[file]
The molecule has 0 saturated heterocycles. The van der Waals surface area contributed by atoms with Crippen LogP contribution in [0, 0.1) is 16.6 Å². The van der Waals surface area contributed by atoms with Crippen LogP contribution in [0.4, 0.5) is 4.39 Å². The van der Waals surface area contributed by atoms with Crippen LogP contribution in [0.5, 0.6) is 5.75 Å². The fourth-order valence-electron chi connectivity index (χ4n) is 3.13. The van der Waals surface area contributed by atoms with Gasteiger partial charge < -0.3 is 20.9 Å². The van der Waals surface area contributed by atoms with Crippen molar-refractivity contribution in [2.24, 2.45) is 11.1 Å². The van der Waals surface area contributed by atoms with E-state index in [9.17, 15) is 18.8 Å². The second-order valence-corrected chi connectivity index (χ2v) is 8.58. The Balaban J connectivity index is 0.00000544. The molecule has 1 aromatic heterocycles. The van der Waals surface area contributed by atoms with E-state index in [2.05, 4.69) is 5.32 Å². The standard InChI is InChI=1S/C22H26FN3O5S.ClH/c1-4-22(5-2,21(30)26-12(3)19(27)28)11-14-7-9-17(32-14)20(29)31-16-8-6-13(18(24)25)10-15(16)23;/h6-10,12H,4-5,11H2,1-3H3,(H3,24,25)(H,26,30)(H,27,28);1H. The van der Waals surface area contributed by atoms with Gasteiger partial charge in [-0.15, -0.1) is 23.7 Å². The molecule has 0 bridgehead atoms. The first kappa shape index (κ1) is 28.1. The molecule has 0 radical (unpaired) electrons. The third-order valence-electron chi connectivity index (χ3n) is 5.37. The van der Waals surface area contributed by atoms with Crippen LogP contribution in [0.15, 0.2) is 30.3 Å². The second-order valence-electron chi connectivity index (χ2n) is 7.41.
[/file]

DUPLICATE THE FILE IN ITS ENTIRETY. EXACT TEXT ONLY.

The molecule has 0 saturated heterocycles. The van der Waals surface area contributed by atoms with Crippen LogP contribution in [0, 0.1) is 16.6 Å². The van der Waals surface area contributed by atoms with Crippen LogP contribution in [0.4, 0.5) is 4.39 Å². The van der Waals surface area contributed by atoms with Crippen LogP contribution in [0.5, 0.6) is 5.75 Å². The fourth-order valence-electron chi connectivity index (χ4n) is 3.13. The van der Waals surface area contributed by atoms with Gasteiger partial charge < -0.3 is 20.9 Å². The van der Waals surface area contributed by atoms with Crippen molar-refractivity contribution in [2.24, 2.45) is 11.1 Å². The van der Waals surface area contributed by atoms with E-state index in [9.17, 15) is 18.8 Å². The second-order valence-corrected chi connectivity index (χ2v) is 8.58. The Balaban J connectivity index is 0.00000544. The molecule has 1 aromatic heterocycles. The van der Waals surface area contributed by atoms with E-state index in [2.05, 4.69) is 5.32 Å². The standard InChI is InChI=1S/C22H26FN3O5S.ClH/c1-4-22(5-2,21(30)26-12(3)19(27)28)11-14-7-9-17(32-14)20(29)31-16-8-6-13(18(24)25)10-15(16)23;/h6-10,12H,4-5,11H2,1-3H3,(H3,24,25)(H,26,30)(H,27,28);1H. The van der Waals surface area contributed by atoms with Gasteiger partial charge in [-0.15, -0.1) is 23.7 Å². The molecule has 0 bridgehead atoms. The first kappa shape index (κ1) is 28.1. The molecule has 0 radical (unpaired) electrons. The third-order valence-electron chi connectivity index (χ3n) is 5.37. The van der Waals surface area contributed by atoms with Crippen LogP contribution in [0.15, 0.2) is 30.3 Å². The second-order valence-electron chi connectivity index (χ2n) is 7.41.